Wall Street 'Trailblazer' Ivy Zelman On Housing And Why Immigrants May Be Key To Boosting The Market
It has been a wild time for the U.S. housing market. Home prices soared to record highs during the coronavirus pandemic, with the median price for an existing home hitting over $363K in June, which represents a 23.4% year-over-year increase. Along with that, while the multifamily market took a hit as a result of the pandemic, there has been a significant turnaround in the past few months, with demand steadily rising.
Will these high prices continue? Or is the housing market on the verge of a downturn? When real estate experts have questions about the housing market, one of the first people they turn to is Ivy Zelman, CEO of housing research firm Zelman & Associates. Zelman is a lauded Wall Street analyst who famously predicted the collapse of the housing bubble when few others were able to see where the tide was turning.
Zelman has a new memoir out titled Gimme Shelter: Hard Calls + Soft Skills From A Wall Street Trailblazer, in which she talks about her success in a male-driven industry and how other young professionals can follow her path to build their own companies.
Zelman was the guest on this week’s Walker Webcast, during which she and Dennis McGill, her partner at Zelman & Associates, spoke with Walker & Dunlop CEO Willy Walker about the state of the housing market and why they aren't as optimistic about the future of housing as the rest of the real estate world might be.
In 2005, Zelman and McGill published Investors Gone Wild, a report in which they said that housing in the U.S. was overbuilt and oversupplied, and the country was on the verge of a major problem. This shook the market to its core, and many real estate professionals loudly declared that they were wrong. But, of course, the collapse that happened in the next few years would prove them right.
Zelman said that despite the protests of other professionals, she knew what she was hearing from mortgage executives who were providing mortgages to people who didn’t even have jobs and were fresh out of college and builders who were buying land even though the deals didn’t pencil out, and she knew which way the market was headed.
“I was told by the head of product management that I was going to ruin my career, and I was labeled a permabear, and I better upgrade the stocks. And I said, ‘Dennis, let's downgrade these stocks,’ and we did,” Zelman said.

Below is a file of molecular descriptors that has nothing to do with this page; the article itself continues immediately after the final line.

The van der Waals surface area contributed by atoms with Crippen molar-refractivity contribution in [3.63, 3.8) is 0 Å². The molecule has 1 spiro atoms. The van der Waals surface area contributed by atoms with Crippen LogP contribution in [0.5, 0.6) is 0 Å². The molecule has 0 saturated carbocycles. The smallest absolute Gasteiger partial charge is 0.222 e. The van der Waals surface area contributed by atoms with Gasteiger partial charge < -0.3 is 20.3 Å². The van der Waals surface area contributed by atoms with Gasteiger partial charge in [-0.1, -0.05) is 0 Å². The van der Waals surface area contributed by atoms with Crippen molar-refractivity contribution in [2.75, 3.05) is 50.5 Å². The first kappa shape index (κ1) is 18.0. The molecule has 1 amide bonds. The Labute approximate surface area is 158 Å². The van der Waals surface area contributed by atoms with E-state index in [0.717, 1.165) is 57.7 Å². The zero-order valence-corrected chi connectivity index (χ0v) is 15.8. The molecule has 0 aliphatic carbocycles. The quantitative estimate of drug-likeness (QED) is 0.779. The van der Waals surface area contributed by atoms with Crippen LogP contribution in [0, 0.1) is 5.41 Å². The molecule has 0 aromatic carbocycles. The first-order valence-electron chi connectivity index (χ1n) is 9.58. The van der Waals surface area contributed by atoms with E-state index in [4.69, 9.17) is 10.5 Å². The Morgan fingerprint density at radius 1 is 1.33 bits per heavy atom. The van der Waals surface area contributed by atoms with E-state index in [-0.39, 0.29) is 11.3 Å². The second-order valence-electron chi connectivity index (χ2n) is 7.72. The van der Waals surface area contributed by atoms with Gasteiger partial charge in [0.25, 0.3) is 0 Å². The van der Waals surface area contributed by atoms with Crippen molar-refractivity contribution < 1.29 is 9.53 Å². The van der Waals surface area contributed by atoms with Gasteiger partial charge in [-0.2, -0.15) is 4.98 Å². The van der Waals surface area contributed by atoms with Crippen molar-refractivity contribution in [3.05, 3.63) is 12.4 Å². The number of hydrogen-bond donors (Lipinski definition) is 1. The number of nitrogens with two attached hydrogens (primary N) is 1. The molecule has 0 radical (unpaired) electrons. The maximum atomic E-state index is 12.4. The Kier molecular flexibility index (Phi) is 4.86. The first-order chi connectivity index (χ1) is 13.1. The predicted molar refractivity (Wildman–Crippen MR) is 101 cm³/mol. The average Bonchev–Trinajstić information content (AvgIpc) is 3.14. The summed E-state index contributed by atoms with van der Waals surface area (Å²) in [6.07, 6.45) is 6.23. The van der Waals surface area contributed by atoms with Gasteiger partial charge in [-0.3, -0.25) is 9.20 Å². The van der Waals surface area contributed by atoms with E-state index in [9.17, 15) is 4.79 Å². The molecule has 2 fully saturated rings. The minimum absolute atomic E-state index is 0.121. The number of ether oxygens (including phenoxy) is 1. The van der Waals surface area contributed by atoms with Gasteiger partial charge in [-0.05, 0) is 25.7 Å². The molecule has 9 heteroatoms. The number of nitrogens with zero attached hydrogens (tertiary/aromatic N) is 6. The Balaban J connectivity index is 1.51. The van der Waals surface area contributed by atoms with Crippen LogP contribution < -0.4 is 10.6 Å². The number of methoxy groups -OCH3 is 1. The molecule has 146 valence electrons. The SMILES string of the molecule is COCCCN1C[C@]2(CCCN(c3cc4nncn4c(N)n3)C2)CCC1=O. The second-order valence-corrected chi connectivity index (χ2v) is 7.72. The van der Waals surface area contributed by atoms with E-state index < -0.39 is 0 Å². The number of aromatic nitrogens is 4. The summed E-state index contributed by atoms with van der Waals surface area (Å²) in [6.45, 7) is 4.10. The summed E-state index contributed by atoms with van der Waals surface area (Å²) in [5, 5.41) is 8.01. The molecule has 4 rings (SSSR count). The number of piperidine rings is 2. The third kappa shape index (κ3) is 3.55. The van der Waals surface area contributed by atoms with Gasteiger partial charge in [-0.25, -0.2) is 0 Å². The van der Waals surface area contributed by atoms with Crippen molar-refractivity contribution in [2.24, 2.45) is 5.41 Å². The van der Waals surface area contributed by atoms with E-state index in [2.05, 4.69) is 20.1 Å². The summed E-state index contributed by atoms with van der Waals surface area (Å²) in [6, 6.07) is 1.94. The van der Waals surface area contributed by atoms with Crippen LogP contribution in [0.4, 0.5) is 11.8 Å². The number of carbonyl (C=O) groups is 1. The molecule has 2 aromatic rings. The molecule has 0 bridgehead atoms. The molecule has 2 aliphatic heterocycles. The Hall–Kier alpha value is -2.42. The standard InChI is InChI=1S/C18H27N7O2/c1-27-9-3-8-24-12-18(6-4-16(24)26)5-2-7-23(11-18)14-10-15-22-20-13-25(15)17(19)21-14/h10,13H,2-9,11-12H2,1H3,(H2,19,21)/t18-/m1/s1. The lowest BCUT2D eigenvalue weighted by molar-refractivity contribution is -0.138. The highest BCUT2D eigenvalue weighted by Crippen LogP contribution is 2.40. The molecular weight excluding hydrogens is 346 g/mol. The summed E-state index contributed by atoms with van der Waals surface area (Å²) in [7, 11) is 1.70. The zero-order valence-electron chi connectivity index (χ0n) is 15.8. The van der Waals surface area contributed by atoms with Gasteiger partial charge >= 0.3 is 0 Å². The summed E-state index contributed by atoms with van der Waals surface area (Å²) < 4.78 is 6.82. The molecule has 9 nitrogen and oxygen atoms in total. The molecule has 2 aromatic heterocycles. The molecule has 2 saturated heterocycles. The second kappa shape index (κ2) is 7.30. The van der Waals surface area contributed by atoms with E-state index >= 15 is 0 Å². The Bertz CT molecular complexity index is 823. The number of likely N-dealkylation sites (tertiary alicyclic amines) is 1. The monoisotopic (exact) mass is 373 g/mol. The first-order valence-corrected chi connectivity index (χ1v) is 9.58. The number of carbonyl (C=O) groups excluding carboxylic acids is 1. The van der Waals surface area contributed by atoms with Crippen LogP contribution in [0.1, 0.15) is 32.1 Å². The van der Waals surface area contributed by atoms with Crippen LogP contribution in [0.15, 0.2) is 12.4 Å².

Walker brought up the company’s recent Cradle to Grave report, which presented, in his words, “a reasonably bearish outlook on the U.S. housing market, underpinned by the demographics of our country and the fact that birth rates have fallen dramatically and that we don't have the type of immigration that we used to.”
He cited, in particular, a line McGill wrote: “Housing is defenseless against slowing demographics.” McGill said that the 2020 decennial census showed that the pandemic has created all kinds of distortions around housing but that the market will be left with core underlying demographic demand when the dust settles, which is really about how much the economy and the population can grow.
“The reality of it is even before talking about the forecast, household formation has been falling for decades,” McGill said. “And we are not growing the way we've grown historically. And if you don't grow the population, you don't grow households, you don't need incremental housing demand and supply.”
He said that fertility rates have been falling steadily, and while the baby boomer population has been able to help stave off the population decline, the death rates are going to climb each year, and as a result, the organic population growth of the country will be negative for the first time ever by the end of the decade. This, of course, will severely impact the demand for housing.
One way to counteract population decline, Zelman said, is through immigration. The problem is that the number of documented immigrants who came into the country in 2020 was a fraction of what it was in years past, and so far, the numbers aren’t improving.
“If we can get both sides of the aisle to agree that immigrants are actually going to allow for us to have an economy that can thrive, then maybe we would have a more positive outlook,” she said.
McGill said that the pandemic bump in housing prices and demand is a very risky thing to extrapolate from. He said that based on current demographics, the country needs to build somewhere between 1.3 million and 1.4 million housing units, which is what the U.S. is currently doing. However, when you look at permits and starts, that pace is closer to 1.7 million. All of this could possibly lead to supply and demand issues.
“If you already have a pipeline and a backlog that's running above where you think mid-cycle should be and you think that that's only going to continue to increase over the next couple of years, then every step higher is a seed that you're planting of oversupply,” McGill said.
On Oct. 27, Walker will host John Rice, founder and CEO of Management Leadership for Tomorrow. Register here for the event.
This article was produced in collaboration between Walker & Dunlop and Studio B. Bisnow news staff was not involved in the production of this content.
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